The Lounge bar occupies Amandayan’s peaceful library, so you can read up on Nahki folklore and traditions while you sip an Amantini: a zingy muddle of Belvedere, lemon bitters and dry vermouth.
Dinner and drinks are served at Man Yi Xuan until 10pm; enjoy snacks and tipples in the Tea House until 7pm.
Order in-room treats between 7am and 11pm. The all-day menu includes Western options – sandwiches, burgers, pasta, poached trout – alongside set Chinese dishes: soup, salads, rice and vegetable or meat mains.
Amandayan sits on a hilltop in Unesco-listed Lijiang, in the northwest of the Yunnan Province. The hotel overlooks the Old Town on one side, the new town on the other.
The closest airport is Lijiang Sanyi, 30 kilometres away (a 40-minute drive from the hotel). You’ll need to fly into Shanghai or Kunming first, then pick up a connecting flight. Hotel transfers are around £95 a car, for a single trip.
Lijiang Railway Station is a half-hour drive from the hotel, with services connecting to Kunming, Dali and Qujing; transfers can be arranged (around £53 a car, one way).
Lijiang is a five-minute drive away from the hotel; there’s a free on-site car park when you arrive.
Worth getting out of bed for
Try one of the hotel’s free yoga or Pilates sessions, held every day in the fitness centre. You can also request a private session, or be taught tai chi. Catch a flick at Amandayan’s cinema, which has a 42.5sq m screen and 32 bottom-pleasing leather seats. Each day at 4pm, there’s a film screening for all guests; you can also book the cinema exclusively for private showings. Stroll through the grounds and gardens, admiring the peaceful courtyards and their blooms, which include magnolia, crabapple, Japanese camellia and more. Learn to write the Dong-ba (local alphabet) with a calligraphy class at the hotel; watch a guzheng (zither) performance on Thursdays, Fridays and Sundays. Immerse yourself in local culture with the help of a show: Impression Lijiang Ethnic Show is an outdoor performance of song and dance, staged by the famous Chinese director Zhang Yimou. Pick from a morning or afternoon show; Jade Snow Mountain provides a breathtaking backdrop to both. Similarly, Lijiang Qian Gu Qing Show is an entertaining celebration of Nahki culture; performances take place outside, on Yuxin West Road, in Yulong. Perfect your swing at Jade Dragon Snow Mountain Golf at Ganhaizi. Read up on Nahki culture in Amandayan’s peaceful Lounge and tick off different brews in the Tea House. Explore Lijiang’s Unesco-listed Old Town, paying a visit to the Wangu Pavilion: a masterpiece of Qing Dynasty Architecture, decorated with more than 10,000 dragon carvings.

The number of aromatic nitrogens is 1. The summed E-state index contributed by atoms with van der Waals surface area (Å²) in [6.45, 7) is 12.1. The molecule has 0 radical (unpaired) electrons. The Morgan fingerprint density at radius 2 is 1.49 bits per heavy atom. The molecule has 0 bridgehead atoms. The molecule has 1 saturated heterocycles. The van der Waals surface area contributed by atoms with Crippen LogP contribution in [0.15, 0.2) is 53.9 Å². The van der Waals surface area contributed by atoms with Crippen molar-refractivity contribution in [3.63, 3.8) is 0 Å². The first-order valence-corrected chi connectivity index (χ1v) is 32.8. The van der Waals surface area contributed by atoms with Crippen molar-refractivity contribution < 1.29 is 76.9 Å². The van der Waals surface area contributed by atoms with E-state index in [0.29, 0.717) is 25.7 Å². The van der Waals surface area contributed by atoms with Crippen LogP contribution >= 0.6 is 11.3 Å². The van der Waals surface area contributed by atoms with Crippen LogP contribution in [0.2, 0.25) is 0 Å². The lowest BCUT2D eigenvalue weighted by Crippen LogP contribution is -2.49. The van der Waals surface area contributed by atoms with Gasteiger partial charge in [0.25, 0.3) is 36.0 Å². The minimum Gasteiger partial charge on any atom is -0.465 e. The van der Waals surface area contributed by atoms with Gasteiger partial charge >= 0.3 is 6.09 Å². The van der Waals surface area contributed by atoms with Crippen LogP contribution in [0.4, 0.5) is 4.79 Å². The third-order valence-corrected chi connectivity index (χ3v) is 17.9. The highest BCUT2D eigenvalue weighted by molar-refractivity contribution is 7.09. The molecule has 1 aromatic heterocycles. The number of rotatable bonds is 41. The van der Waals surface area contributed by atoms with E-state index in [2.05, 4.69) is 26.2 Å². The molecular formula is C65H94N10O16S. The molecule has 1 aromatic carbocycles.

Try local hotpots, rice noodles, baba roti bread and more at Li Shui Hui on J-Life Street, Lijiang. LaMu’s House of Tibethas a menu that’s broader than its name suggests: tick off Tibetan classics as well as Chinese, Japanese, Italian, French and American dishes at its dining room on Jishan Lane in Lijiang. If you’re keen to sample the famous local mushrooms, pay a trip to Restaurant One, aka Yi Restaurant, which is tucked away on Renli Road, the quietest street in Shuhe Old Town.
I knew nothing about Lijiang before checking into the Amandayan.
I didn’t know that the crisp mountain breeze rolls through the meticulously preserved Old Town in the most pleasant way possible. I didn’t realize that the elevation makes even the most innocent Tsingtao feel like a late night out with friends. I didn’t realize that you’re a stone’s throw away from some of the most stunning natural gems of China (Tiger’s Leaping Gorge and Jade Dragon Mountain to name a couple).
And I definitely didn’t realize the loving and lasting memories made during my time at Amandayan would be the best souvenirs acquired during my Far East excursion.